The Power Of Patient Engagement

Claire Diener, ESCALATES Communications & Dissemination Manager


artboard graphicEvidenceNOW aims to improve the ABCS of heart health in the patients of 1,500 small- to medium-sized primary care practices across the United States. One of the key means of accomplishing this goal in EvidenceNOW has been Practice Facilitation, though some Cooperatives have also engaged community resources and some, like EvidenceNOW Southwest, have opted to include patient engagement strategies in their work. ESCALATES wanted to see what others outside of EvidenceNOW are doing with patient engagement, so we reached out to the Patient and Clinician Engagement (PaCE) project of the North American Primary Care Research Group (NAPCRG) to learn what their members are working on.


In the rural foothills of the Appalachians, in Granite Falls, North Carolina, community member Ray Haeme and Dr. Ed Bujold, the leader of Granite Falls Family Medical Care Center, formed a patient-physician dyad through the PaCE project. This dyad formed a patient advisory council (PAC) with key members of the community, including the town’s police chief and recreation director, the director of a community-wide charitable organization, and patients who spanned the diversity of the community in terms of age and local geography. The PAC’s goals were to promote health education, provide feedback and input for delivery of healthcare, and develop capacity to engage patients, researchers and clinicians in comparative clinical effectiveness research to improve the delivery of primary care in their community. In their first year, the PAC was able to:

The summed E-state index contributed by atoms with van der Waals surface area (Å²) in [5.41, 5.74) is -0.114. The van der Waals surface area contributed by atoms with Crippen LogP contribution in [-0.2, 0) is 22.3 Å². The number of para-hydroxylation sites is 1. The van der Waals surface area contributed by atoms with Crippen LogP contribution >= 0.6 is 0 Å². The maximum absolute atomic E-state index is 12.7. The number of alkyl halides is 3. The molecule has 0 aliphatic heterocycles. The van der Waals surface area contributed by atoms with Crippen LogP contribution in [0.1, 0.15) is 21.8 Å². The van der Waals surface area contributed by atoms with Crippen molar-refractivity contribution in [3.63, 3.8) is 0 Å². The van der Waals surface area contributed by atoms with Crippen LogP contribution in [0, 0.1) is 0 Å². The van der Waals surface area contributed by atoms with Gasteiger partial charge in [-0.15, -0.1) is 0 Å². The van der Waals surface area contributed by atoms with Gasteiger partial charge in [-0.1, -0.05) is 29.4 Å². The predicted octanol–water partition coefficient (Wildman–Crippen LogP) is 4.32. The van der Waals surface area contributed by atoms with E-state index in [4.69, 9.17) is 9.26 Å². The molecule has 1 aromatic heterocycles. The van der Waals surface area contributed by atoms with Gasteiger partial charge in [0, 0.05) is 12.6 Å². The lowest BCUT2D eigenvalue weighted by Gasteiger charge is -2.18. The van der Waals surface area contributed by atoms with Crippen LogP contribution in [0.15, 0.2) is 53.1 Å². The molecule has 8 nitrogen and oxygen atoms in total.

1. Hand out flyers at nearby community festivals to encourage screening for Hepatitis C, colon cancer and diabetes.
  2. Establish a safe collection point for unused prescription drugs in the town’s police department.
  3. Submit (and be awarded) grant proposals to 1) identify and encourage screening for Hepatitis C for local populations without health insurance; and 2) develop the capacity to do clinical effectiveness research in their community.

The Granite Falls PAC is full of ideas and eager to make positive changes for the health of their community, and while some efforts will take longer to see results, Dr. Bujold wonders why he didn’t start a PAC long ago.


artboard graphic 2Across the country in Seattle, Washington, Dr. Emily Godfrey, a family physician with specialized training in reproductive health, was asked by her patient and friend, who has Cystic Fibrosis, “Why am I so sick around the time of my period?” After she attended a PaCE training where she learned about the Pathway to Proposal funding mechanism through PCORI, she had an “Aha!” moment; she figured out how she could engage patients with cystic fibrosis to work to fill the gap in the research around sexual and reproductive health issues for women with cystic fibrosis. With PCORI funding, Dr. Godfrey and her friend formed a patient workgroup of adult women with cystic fibrosis to participate in discussions to define sexual and reproductive health research priority areas. Through their work, they were able to identify six priority research areas:

  1. Improved care coordination between cystic fibrosis centers and primary care;
  2. Effective and satisfactory treatments for menopausal and perimenopausal symptoms;
  3. Improved pregnancy planning;
  4. Improved care during motherhood;
  5. Evaluation of health risks and benefits of hormonal contraception; and
  6. Improved management of mental health concerns surrounding body image and fertility issues.

The workgroup has since secured future funding from PCORI to further discuss rigorous patient-centered research questions related to cystic fibrosis sexual and reproductive health research priorities.


Drs. Bujold and Godfrey are two of many clinicians working with patients to improve the health of their communities. We believe that similar patient engagement efforts would be valuable for the EvidenceNOW practices and others interested in transforming their approach to care and suggest contacting PaCE leaders about methods for doing so.


Thank you to Ray Haeme, Ed Bujold, MD, and Emily Godfrey, MD, MPH who provided information about their exciting work with the Patient and Clinician Engagement (PaCE).